A stagnant haze pollutes the Ganges and Indus valleys, India & Pakistan

Sentinel-3 OLCI FR acquired on 30 October 2022 from 04:49:01 to 05:31:08 UTC
Sentinel-5P TROPOMI CO & AER_AI acquired on 05 November 2022 from 08:57:49 to 09:02:49 UTC
Author(s): Sentinel Vision team, VisioTerra, France - svp@visioterra.fr
Keyword(s): Atmosphere, air quality, health, agriculture, fire, Himalaya range, India, Pakistan
Fig. 1 - S5P TROPOMI (30.10.2022-05.11.2022) - CO - Carbon Monoxyde emissions caused by stubble burning in Northern India & Pakistan
Fig. 2 - S5P TROPOMI (30.10.2022-05.11.2022) - AER - The aerosol particles are trapped between the Himalaya are the Peninsular Plateau.
During the winter season, most Indian cities within the Indo-Gangetic Plain experience harsh pollution. Weather conditions & agricultural practices cause severe levels of air quality index. The post-monsoon meteorological conditions favor more stable atmosphere rendering the pollutants to accumulate and reside longer in the atmosphere leading to severe levels of pollution.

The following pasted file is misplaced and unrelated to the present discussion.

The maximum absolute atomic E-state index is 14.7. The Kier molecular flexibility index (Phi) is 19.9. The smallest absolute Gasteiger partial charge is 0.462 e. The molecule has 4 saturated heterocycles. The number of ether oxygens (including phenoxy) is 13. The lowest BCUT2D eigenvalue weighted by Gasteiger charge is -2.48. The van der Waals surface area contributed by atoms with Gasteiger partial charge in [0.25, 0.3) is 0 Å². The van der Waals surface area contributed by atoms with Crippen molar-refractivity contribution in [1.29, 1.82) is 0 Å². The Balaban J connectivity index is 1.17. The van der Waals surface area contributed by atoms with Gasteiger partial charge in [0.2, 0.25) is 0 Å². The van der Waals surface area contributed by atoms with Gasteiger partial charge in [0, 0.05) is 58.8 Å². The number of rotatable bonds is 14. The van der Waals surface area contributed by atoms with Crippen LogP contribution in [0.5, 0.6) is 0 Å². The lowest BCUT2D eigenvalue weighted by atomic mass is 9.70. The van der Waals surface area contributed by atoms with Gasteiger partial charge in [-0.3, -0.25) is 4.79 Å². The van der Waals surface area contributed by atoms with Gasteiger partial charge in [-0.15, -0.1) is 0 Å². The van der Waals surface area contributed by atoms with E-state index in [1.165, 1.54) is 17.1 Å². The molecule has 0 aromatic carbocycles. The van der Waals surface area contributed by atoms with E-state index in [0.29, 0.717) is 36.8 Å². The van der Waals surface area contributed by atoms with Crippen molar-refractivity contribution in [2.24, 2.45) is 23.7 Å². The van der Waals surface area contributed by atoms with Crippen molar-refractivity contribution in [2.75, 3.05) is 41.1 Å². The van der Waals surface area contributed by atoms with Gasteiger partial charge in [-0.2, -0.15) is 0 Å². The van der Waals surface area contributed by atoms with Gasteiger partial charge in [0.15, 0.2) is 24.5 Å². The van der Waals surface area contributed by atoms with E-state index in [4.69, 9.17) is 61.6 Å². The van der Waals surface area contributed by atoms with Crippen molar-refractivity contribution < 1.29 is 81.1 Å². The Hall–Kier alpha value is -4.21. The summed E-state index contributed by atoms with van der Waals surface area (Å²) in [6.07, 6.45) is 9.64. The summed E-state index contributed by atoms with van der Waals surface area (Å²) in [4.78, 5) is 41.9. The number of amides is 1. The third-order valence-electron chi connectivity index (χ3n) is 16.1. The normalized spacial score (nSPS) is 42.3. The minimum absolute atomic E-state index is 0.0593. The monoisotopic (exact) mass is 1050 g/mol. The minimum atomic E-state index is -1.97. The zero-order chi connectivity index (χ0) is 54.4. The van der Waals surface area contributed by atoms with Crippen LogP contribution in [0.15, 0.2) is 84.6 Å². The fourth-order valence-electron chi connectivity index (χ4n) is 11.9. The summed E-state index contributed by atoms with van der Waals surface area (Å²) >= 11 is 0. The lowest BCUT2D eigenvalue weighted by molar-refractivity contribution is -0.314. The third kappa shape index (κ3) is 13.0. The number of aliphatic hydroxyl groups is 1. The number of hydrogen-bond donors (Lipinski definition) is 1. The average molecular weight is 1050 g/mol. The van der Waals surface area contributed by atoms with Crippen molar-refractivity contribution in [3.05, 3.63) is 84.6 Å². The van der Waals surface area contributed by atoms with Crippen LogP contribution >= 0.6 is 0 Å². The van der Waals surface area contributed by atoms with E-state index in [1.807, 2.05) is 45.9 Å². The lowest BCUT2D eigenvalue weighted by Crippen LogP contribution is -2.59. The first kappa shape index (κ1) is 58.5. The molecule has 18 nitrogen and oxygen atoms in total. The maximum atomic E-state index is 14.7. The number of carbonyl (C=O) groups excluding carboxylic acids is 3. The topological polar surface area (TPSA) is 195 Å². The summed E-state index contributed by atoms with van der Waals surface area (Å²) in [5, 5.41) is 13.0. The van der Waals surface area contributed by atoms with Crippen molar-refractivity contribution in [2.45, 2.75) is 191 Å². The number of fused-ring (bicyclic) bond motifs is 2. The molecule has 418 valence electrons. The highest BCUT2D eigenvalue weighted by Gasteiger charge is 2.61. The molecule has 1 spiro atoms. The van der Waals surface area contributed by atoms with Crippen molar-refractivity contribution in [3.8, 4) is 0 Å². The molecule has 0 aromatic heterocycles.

Fig. 3 - S3 OLCI (30.10.2022 / 31.10.2022 / 02.11.2022) - The burning of rice stubble happens before wheat is planted.
The common farming system in the Indo-Gangetic Plain is the rice-wheat rotation system. In the Punjab region, rice is usually planted in the summer season, around May/June, and harvested around October/November. On the other hand, wheat is normally planted during the winter, mostly in December and harvested during the summer of the subsequent year, around April/May.